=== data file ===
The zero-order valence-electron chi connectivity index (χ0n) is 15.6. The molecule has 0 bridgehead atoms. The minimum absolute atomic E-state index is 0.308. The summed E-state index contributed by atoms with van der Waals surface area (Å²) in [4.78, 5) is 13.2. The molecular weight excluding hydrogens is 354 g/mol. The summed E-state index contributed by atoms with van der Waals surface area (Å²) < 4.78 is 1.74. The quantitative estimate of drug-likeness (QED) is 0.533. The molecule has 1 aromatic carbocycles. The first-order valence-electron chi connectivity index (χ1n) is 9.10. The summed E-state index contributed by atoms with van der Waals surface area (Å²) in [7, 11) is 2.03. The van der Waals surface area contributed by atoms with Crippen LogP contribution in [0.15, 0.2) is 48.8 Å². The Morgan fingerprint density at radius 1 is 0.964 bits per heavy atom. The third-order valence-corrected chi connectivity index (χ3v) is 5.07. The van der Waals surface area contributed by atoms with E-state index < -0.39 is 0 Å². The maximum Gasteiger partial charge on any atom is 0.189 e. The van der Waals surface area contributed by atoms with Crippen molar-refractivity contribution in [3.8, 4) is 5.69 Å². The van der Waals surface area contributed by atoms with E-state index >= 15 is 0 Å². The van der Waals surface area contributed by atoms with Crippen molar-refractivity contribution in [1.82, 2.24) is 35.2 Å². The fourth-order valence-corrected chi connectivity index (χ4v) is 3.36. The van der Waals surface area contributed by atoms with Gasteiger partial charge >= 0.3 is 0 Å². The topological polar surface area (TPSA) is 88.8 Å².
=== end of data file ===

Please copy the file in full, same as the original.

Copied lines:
The zero-order valence-electron chi connectivity index (χ0n) is 15.6. The molecule has 0 bridgehead atoms. The minimum absolute atomic E-state index is 0.308. The summed E-state index contributed by atoms with van der Waals surface area (Å²) in [4.78, 5) is 13.2. The molecular weight excluding hydrogens is 354 g/mol. The summed E-state index contributed by atoms with van der Waals surface area (Å²) < 4.78 is 1.74. The quantitative estimate of drug-likeness (QED) is 0.533. The molecule has 1 aromatic carbocycles. The first-order valence-electron chi connectivity index (χ1n) is 9.10. The summed E-state index contributed by atoms with van der Waals surface area (Å²) in [7, 11) is 2.03. The van der Waals surface area contributed by atoms with Crippen LogP contribution in [0.15, 0.2) is 48.8 Å². The Morgan fingerprint density at radius 1 is 0.964 bits per heavy atom. The third-order valence-corrected chi connectivity index (χ3v) is 5.07. The van der Waals surface area contributed by atoms with E-state index < -0.39 is 0 Å². The maximum Gasteiger partial charge on any atom is 0.189 e. The van der Waals surface area contributed by atoms with Crippen molar-refractivity contribution in [3.8, 4) is 5.69 Å². The van der Waals surface area contributed by atoms with E-state index >= 15 is 0 Å². The van der Waals surface area contributed by atoms with Crippen molar-refractivity contribution in [1.82, 2.24) is 35.2 Å². The fourth-order valence-corrected chi connectivity index (χ4v) is 3.36. The van der Waals surface area contributed by atoms with Gasteiger partial charge >= 0.3 is 0 Å². The topological polar surface area (TPSA) is 88.8 Å².